“Although I love organizing ‘stuff,’ I realized that helping people work more effectively (and thereby live the lives they wanted) was more challenging, interesting and rewarding,” she said. “To me, ‘productivity’ means producing whatever you want — accomplishing more at work, feeling more restful at home, or navigating more successfully between the two.”
Taking a Holistic Approach to Productivity
Multitasking is inefficient, unproductive and if it doesn’t get you fired, it probably should. That’s been the reaction to the increasing tendency, especially among young people, to do more than one thing at the same time. They — we — surf the Web, write documents, complete calculations, text friends, listen to music and make phone calls all at the same time. The fingers of one hand might be tapping a keyboard while the thumb on the other hand squeezes out an SMS message and our ears are taking in our favorite tunes from Pandora.
It looks like we’re being hugely efficient, and getting a massive amount done at the same time. In fact, say the experts, we’re not multitasking at all. We’re “switchtasking,” moving from one job to another without giving any one of them the attention they need — and losing time with each shift.
“What we are really doing is switching back and forth between two tasks rapidly, typing here, paying attention there, checking our ‘crackberry’ here, answering voicemail there, back and forth, back and forth at a high rate,” says productivity expert Dave Crenshaw, author of The Myth of Multitasking: How ‘Doing It All’ Gets Nothing Done. “It is these switches that cause people to lose time. In this way, switchtasking causes us to be exponentially less productive…. Keep this up over a long period of time, and you have deeply engrained habits that cause stress and anxiety and dropped responsibilities and a myriad of productivity and focus problems.”
Despite the fact that Apple has now sold more than 67 million iPads since its release two years ago, despite the fact that even the old iPad 2 is crushing Kindle Fire and despite the fact that sales of the tablet are still rising (they’re up 150 percent since last year) Apple’s iPad has many failings. This is what’s wrong with the world’s leading tablet computer.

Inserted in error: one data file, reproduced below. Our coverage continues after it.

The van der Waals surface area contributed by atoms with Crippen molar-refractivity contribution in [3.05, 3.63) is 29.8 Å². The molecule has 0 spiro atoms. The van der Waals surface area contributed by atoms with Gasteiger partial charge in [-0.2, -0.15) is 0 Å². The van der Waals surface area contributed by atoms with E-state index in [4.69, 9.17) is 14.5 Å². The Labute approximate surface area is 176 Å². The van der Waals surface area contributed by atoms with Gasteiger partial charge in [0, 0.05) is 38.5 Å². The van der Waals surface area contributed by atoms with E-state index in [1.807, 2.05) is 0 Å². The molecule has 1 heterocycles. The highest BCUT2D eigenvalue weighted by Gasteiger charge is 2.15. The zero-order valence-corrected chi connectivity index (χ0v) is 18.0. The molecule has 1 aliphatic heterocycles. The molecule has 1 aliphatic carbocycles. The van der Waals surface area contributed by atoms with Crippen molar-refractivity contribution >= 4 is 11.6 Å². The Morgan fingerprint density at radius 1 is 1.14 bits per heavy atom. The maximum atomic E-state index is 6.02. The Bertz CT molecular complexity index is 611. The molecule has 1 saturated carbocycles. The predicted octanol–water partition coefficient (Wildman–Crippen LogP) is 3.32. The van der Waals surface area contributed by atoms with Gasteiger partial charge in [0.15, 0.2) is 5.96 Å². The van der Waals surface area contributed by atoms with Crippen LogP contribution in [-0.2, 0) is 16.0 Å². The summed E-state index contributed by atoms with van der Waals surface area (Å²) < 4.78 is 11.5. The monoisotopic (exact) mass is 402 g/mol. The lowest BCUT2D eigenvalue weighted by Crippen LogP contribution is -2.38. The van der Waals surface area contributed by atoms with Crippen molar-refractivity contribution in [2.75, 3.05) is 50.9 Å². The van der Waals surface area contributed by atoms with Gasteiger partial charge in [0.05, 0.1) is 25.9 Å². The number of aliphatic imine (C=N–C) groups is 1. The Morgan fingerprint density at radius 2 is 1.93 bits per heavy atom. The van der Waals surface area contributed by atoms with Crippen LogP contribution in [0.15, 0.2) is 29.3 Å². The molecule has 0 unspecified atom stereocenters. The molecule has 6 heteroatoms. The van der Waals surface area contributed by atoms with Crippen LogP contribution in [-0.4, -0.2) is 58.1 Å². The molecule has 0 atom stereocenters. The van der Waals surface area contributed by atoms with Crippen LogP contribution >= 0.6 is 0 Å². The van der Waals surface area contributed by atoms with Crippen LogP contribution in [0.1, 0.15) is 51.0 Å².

The Screen Isn’t All That
The new iPad’s biggest sales point — the only real positive difference to affect the user, in fact — is its “Retina” screen. Those 3.1 million pixels on a 2048 x 1536 resolution, giving four times the number of pixels in an iPad 2 and a million more pixels than an HDTV can’t be bad, can they? After all, more has got to be better.
Mark Cuban has an unusual way of screening his calls. The entrepreneur, who sold his social marketing firm Flowtown to Demandforce last year, charges $10,000 for an hour’s chat. On the other hand, you can pay just $4.17 per minute and call top Silicon Valley venture capitalist (and “nose-picker extraordinaire”) Dave McClure. Both donate their fees to charity and both dispense their advice and the benefit of their experience through Clarity, a service created by Mark Cuban that allows experts to sell their knowledge.
The service isn’t unique. There are now lots of different ways for people who need specialist information and advice to pick up the knowledge they need from successful types with experience. They also allow experts — and often anyone who wants to call themselves an expert — to make a little extra money sharing their knowledge. Here’s a rundown of some of the different ways you can learn from the best or teach the rest.
The biggest challenge in selling freelance services isn’t finding potential new clients. And it isn’t choosing the works to show in your portfolio. It’s creating trust, the tipping point where the questions about your ability transform into a belief that you can do the job. That’s what every sales process does to a prospect: it allows them to trust that you can create the product they need, at a schedule that roughly suits them and according to the budget you’ve agreed.
But trust works both ways. Just as a client who’s just handed over a deposit to a freelancer needs to feel that that sum they’re paying will translate into a product they can use, so the freelancer needs to believe that the deposit they receive won’t be the last payment that comes their way. We need to trust the client to accept good work and pay for it.
With several projects now topping a million dollars in pledges, Kickstarter strategies are becoming clearer.
Between the evening of February 8, 2012 and the evening of February 9, 2012 Kickstarter had the craziest 24 hours it had seen in its three-year history. On Wednesday, at 6.54 pm, Elevation Dock, a concept for an iPhone stand from design and manufacturing firm ElevationLab, passed TikTok to become the largest project in Kickstarter history by winning $942,579 in pledges. The company had asked for $75,000. At around 2 pm the following day, it became the first million dollar Kickstarter project. It would go on to make $1,464,706. Four hours later, game maker Tim Schafer’s Double Fine Adventure became the second Kickstarter project to pass a million dollars — reaching the milestone less than a day after launching. It went on to earn $3,336,371.
Those are huge successes for two very different projects, and they’re not alone. The open-source funding service has provided the means for projects as varied as comic books and gardening gear to find the money they need to go into production. So what does it take to turn a concept not just into a success on Kickstarter, but into a blockbuster that gives you all you dreamed of and more? What lessons can we learn from the some of the site’s biggest success stories?
Freelancers are usually passionate about their work but freelance crossword constructors have managed to turn their passion into their work.